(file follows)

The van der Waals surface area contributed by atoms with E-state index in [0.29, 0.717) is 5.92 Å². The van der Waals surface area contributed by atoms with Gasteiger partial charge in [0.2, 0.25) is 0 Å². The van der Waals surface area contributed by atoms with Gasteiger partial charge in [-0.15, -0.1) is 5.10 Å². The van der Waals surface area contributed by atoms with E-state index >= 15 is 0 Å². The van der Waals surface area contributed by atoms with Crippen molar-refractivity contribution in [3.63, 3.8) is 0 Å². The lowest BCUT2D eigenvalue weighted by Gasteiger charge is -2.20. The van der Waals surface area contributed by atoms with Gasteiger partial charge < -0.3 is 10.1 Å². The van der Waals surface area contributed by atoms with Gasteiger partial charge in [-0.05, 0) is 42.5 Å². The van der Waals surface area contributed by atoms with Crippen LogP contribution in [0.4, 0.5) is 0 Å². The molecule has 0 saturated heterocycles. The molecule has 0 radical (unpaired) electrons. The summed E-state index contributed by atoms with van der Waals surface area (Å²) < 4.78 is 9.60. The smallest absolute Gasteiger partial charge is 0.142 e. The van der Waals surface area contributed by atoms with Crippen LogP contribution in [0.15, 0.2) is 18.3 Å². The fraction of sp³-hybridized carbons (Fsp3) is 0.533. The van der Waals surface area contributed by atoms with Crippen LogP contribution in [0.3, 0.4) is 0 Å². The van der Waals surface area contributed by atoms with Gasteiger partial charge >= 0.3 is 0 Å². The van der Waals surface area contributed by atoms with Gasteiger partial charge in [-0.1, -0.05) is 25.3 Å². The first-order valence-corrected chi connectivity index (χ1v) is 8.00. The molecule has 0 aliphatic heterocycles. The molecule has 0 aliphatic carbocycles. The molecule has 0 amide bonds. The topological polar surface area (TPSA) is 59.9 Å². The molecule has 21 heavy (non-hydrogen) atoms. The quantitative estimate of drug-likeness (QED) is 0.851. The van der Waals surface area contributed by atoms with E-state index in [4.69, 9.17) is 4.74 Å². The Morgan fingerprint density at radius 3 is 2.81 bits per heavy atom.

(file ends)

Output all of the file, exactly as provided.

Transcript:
The van der Waals surface area contributed by atoms with E-state index in [0.29, 0.717) is 5.92 Å². The van der Waals surface area contributed by atoms with Gasteiger partial charge in [0.2, 0.25) is 0 Å². The van der Waals surface area contributed by atoms with Gasteiger partial charge in [-0.15, -0.1) is 5.10 Å². The van der Waals surface area contributed by atoms with E-state index >= 15 is 0 Å². The van der Waals surface area contributed by atoms with Crippen molar-refractivity contribution in [3.63, 3.8) is 0 Å². The lowest BCUT2D eigenvalue weighted by Gasteiger charge is -2.20. The van der Waals surface area contributed by atoms with Gasteiger partial charge < -0.3 is 10.1 Å². The van der Waals surface area contributed by atoms with Gasteiger partial charge in [-0.05, 0) is 42.5 Å². The van der Waals surface area contributed by atoms with Crippen LogP contribution in [0.4, 0.5) is 0 Å². The molecule has 0 saturated heterocycles. The molecule has 0 radical (unpaired) electrons. The summed E-state index contributed by atoms with van der Waals surface area (Å²) < 4.78 is 9.60. The smallest absolute Gasteiger partial charge is 0.142 e. The van der Waals surface area contributed by atoms with Crippen LogP contribution in [0.15, 0.2) is 18.3 Å². The fraction of sp³-hybridized carbons (Fsp3) is 0.533. The van der Waals surface area contributed by atoms with Crippen LogP contribution in [0.3, 0.4) is 0 Å². The van der Waals surface area contributed by atoms with Gasteiger partial charge >= 0.3 is 0 Å². The van der Waals surface area contributed by atoms with Gasteiger partial charge in [-0.1, -0.05) is 25.3 Å². The first-order valence-corrected chi connectivity index (χ1v) is 8.00. The molecule has 0 aliphatic heterocycles. The molecule has 0 aliphatic carbocycles. The molecule has 0 amide bonds. The topological polar surface area (TPSA) is 59.9 Å². The molecule has 21 heavy (non-hydrogen) atoms. The quantitative estimate of drug-likeness (QED) is 0.851. The van der Waals surface area contributed by atoms with E-state index in [4.69, 9.17) is 4.74 Å². The Morgan fingerprint density at radius 3 is 2.81 bits per heavy atom.